In this talk, Chris Butler will help you understand how you should replace, restructure, and repeat meetings to help the team grow individually and together. By making our learning and training look more like work we will help everyone grow.
Being a high-growth, product-led company in today’s versatile, pandemic-stricken world means you need new organizational structures for rapid innovation so you can meet the demands of the business and still come out on top.
One such trending organization model is the three legged product team owning and driving product strategy, product management and product marketing. Modern SaaS companies must organize product teams in a way that enables continuous value creation and value capture.
When scaling, companies cannot assume the market is in the same state as it was during initial product work. This means companies must continuously adjust product strategies to invest in their next opportunity in shifting markets. Adopting the “three legged” approach to products allows companies to listen to customer needs, innovate new solutions that fit neatly into industry demands, and deliver rich capabilities in a predictable way. This approach is critical to driving continuous improvements in value and, therefore, growth.
What does the ongoing backlog prioritization looks like for platform business model that has users on demand and supply side for example divers and riders on Uber, home owners and renters on Air BnB, etc. This is most tricky and challenging part in platform product management lifecycle. I have touched upon this topic in my book Effective platform product management. I will cover the prioritization techniques, challenges that product managers face and mistakes to avoid while feature prioritization of platform business models.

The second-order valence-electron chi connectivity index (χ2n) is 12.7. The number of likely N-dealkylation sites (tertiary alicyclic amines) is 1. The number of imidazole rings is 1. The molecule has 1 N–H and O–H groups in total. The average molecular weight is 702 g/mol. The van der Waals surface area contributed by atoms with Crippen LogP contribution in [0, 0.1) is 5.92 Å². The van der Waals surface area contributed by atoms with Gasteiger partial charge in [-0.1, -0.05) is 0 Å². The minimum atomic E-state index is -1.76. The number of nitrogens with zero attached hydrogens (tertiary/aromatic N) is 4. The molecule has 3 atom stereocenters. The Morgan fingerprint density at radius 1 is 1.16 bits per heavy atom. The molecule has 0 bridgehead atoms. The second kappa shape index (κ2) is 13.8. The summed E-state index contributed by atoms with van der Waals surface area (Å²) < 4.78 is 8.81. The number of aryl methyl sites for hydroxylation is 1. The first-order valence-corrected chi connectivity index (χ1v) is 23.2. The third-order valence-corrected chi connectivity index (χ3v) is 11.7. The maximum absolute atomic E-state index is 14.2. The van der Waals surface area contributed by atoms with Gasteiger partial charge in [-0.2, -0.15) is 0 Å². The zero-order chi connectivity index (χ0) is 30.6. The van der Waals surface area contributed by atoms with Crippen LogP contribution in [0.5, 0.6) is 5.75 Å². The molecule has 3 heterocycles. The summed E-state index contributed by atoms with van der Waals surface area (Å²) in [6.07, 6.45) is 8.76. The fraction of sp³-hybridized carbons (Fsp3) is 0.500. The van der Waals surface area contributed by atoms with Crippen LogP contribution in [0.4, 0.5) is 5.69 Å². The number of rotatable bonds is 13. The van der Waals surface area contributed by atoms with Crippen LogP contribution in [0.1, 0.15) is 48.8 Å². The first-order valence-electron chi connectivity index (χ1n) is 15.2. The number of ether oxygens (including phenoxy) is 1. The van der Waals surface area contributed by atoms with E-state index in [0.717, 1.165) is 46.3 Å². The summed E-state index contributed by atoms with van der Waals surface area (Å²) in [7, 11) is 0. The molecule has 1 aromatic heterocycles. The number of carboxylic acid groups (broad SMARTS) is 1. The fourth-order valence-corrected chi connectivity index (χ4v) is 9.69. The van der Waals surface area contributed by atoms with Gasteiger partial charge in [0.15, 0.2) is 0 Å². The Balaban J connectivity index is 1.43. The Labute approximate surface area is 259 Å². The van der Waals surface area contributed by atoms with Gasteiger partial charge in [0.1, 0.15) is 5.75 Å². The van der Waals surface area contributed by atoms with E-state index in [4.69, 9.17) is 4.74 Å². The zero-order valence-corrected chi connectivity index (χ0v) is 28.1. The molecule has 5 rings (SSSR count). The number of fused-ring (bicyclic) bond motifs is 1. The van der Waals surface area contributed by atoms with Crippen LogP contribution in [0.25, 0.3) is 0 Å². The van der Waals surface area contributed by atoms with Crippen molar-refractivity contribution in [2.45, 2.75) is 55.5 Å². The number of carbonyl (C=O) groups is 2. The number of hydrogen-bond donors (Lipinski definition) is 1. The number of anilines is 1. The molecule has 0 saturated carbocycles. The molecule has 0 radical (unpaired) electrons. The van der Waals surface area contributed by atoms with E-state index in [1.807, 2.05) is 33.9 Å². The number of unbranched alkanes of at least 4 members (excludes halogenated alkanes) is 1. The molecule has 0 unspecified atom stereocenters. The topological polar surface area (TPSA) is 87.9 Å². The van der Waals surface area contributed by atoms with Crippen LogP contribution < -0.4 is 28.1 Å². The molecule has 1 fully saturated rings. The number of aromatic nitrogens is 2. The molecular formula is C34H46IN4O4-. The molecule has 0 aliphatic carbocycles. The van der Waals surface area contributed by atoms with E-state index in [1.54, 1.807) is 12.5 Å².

Since the start of the pandemic, parents have had to play full-time employees and full-time caregivers to our children. Far too often, we talk about our kids as a distraction from our core work, but the transition from individual to parent teaches us lessons about teamwork, empathy, and communication. As a Product Manager, I’ve found these lessons especially important as I strive to build products that make the world a better place for my kids and a workplace culture where they can thrive as adults. By sharing my experiences and challenges as a parent, I hope to combat the implicit bias in our culture that says performance at work suffers when we become parents, especially when women become mothers, and focus the conversation on how parenting helps us be better teammates, teaches us what's really important for our users, and gives us the courage to create a better world for all our children.
Companies like Zoom, Slack, and Amplitude aren’t overnight successes. These companies are surviving and thriving during the pandemic because they prioritized investing in their products during the rapid acceleration of digital transformation. By putting their product first, these tech underdogs have established market leadership in categories where the tech giants FAANG—Facebook, Amazon, Apple, Netflix, and Google/Alphabet—have unfair advantages, such as massive distribution, virtually free offerings, and room for growth. Product visionary and Silicon Valley investor SC Moatti can share how these companies are winning against FAANG by building more innovative products and elevating product leaders to the C-suite, turning their product teams into a competitive advantage.